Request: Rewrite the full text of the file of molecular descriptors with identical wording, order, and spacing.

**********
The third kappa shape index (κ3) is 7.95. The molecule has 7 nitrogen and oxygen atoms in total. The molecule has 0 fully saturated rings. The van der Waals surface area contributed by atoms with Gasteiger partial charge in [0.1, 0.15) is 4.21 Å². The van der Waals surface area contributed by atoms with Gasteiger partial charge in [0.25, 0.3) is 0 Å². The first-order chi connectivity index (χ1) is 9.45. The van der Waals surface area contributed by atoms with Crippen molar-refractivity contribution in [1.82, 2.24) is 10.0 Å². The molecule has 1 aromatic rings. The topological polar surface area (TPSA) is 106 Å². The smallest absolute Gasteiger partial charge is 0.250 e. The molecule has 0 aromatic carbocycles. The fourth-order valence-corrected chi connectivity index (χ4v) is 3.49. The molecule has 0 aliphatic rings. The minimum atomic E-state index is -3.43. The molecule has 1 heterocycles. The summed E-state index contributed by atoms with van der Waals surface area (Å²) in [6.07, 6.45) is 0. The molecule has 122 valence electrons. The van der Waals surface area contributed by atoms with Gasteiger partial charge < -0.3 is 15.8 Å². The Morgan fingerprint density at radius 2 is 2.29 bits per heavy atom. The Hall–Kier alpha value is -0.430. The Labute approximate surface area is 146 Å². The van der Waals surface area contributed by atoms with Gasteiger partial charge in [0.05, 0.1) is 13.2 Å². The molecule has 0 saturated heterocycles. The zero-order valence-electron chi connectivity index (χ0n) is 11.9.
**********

The third kappa shape index (κ3) is 7.95. The molecule has 7 nitrogen and oxygen atoms in total. The molecule has 0 fully saturated rings. The van der Waals surface area contributed by atoms with Gasteiger partial charge in [0.1, 0.15) is 4.21 Å². The van der Waals surface area contributed by atoms with Gasteiger partial charge in [0.25, 0.3) is 0 Å². The first-order chi connectivity index (χ1) is 9.45. The van der Waals surface area contributed by atoms with Crippen molar-refractivity contribution in [1.82, 2.24) is 10.0 Å². The molecule has 1 aromatic rings. The topological polar surface area (TPSA) is 106 Å². The smallest absolute Gasteiger partial charge is 0.250 e. The molecule has 0 aromatic carbocycles. The fourth-order valence-corrected chi connectivity index (χ4v) is 3.49. The molecule has 0 aliphatic rings. The minimum atomic E-state index is -3.43. The molecule has 1 heterocycles. The summed E-state index contributed by atoms with van der Waals surface area (Å²) in [6.07, 6.45) is 0. The molecule has 122 valence electrons. The van der Waals surface area contributed by atoms with Gasteiger partial charge < -0.3 is 15.8 Å². The Morgan fingerprint density at radius 2 is 2.29 bits per heavy atom. The Hall–Kier alpha value is -0.430. The Labute approximate surface area is 146 Å². The van der Waals surface area contributed by atoms with Gasteiger partial charge in [0.05, 0.1) is 13.2 Å². The molecule has 0 saturated heterocycles. The zero-order valence-electron chi connectivity index (χ0n) is 11.9.